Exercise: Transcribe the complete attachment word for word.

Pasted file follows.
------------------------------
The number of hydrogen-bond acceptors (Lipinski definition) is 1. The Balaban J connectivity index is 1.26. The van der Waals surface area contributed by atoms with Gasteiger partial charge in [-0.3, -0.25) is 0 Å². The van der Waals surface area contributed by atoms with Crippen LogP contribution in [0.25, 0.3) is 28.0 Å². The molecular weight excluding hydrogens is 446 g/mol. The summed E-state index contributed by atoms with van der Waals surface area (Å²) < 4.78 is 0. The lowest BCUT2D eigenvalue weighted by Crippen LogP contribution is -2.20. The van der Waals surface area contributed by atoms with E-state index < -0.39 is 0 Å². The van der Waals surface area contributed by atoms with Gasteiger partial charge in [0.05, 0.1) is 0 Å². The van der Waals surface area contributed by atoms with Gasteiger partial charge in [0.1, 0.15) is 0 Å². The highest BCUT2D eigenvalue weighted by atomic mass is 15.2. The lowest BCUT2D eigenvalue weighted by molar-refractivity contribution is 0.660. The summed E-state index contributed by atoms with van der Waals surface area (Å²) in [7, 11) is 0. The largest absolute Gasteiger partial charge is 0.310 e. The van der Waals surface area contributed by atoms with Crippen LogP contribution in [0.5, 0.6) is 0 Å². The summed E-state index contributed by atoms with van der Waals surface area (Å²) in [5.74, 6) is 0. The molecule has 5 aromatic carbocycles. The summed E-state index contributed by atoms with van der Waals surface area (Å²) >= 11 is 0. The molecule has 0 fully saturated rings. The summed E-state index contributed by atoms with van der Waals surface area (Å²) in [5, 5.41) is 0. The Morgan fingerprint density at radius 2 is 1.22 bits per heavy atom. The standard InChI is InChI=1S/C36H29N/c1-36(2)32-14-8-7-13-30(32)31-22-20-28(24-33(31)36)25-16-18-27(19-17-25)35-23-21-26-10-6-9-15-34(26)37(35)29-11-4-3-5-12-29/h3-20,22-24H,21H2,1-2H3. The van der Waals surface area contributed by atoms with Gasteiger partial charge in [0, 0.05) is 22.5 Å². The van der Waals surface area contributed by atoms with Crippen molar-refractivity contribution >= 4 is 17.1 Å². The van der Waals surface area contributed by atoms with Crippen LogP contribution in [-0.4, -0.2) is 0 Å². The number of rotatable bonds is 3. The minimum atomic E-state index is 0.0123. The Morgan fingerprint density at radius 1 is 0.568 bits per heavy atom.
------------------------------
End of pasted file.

The number of hydrogen-bond acceptors (Lipinski definition) is 1. The Balaban J connectivity index is 1.26. The van der Waals surface area contributed by atoms with Gasteiger partial charge in [-0.3, -0.25) is 0 Å². The van der Waals surface area contributed by atoms with Crippen LogP contribution in [0.25, 0.3) is 28.0 Å². The molecular weight excluding hydrogens is 446 g/mol. The summed E-state index contributed by atoms with van der Waals surface area (Å²) < 4.78 is 0. The lowest BCUT2D eigenvalue weighted by Crippen LogP contribution is -2.20. The van der Waals surface area contributed by atoms with E-state index < -0.39 is 0 Å². The van der Waals surface area contributed by atoms with Gasteiger partial charge in [0.05, 0.1) is 0 Å². The van der Waals surface area contributed by atoms with Gasteiger partial charge in [0.1, 0.15) is 0 Å². The highest BCUT2D eigenvalue weighted by atomic mass is 15.2. The lowest BCUT2D eigenvalue weighted by molar-refractivity contribution is 0.660. The summed E-state index contributed by atoms with van der Waals surface area (Å²) in [7, 11) is 0. The largest absolute Gasteiger partial charge is 0.310 e. The van der Waals surface area contributed by atoms with Crippen LogP contribution in [0.5, 0.6) is 0 Å². The summed E-state index contributed by atoms with van der Waals surface area (Å²) in [5.74, 6) is 0. The molecule has 5 aromatic carbocycles. The summed E-state index contributed by atoms with van der Waals surface area (Å²) >= 11 is 0. The molecule has 0 fully saturated rings. The summed E-state index contributed by atoms with van der Waals surface area (Å²) in [5, 5.41) is 0. The Morgan fingerprint density at radius 2 is 1.22 bits per heavy atom. The standard InChI is InChI=1S/C36H29N/c1-36(2)32-14-8-7-13-30(32)31-22-20-28(24-33(31)36)25-16-18-27(19-17-25)35-23-21-26-10-6-9-15-34(26)37(35)29-11-4-3-5-12-29/h3-20,22-24H,21H2,1-2H3. The van der Waals surface area contributed by atoms with Gasteiger partial charge in [0, 0.05) is 22.5 Å². The van der Waals surface area contributed by atoms with Crippen molar-refractivity contribution >= 4 is 17.1 Å². The van der Waals surface area contributed by atoms with Crippen LogP contribution in [-0.4, -0.2) is 0 Å². The number of rotatable bonds is 3. The minimum atomic E-state index is 0.0123. The Morgan fingerprint density at radius 1 is 0.568 bits per heavy atom.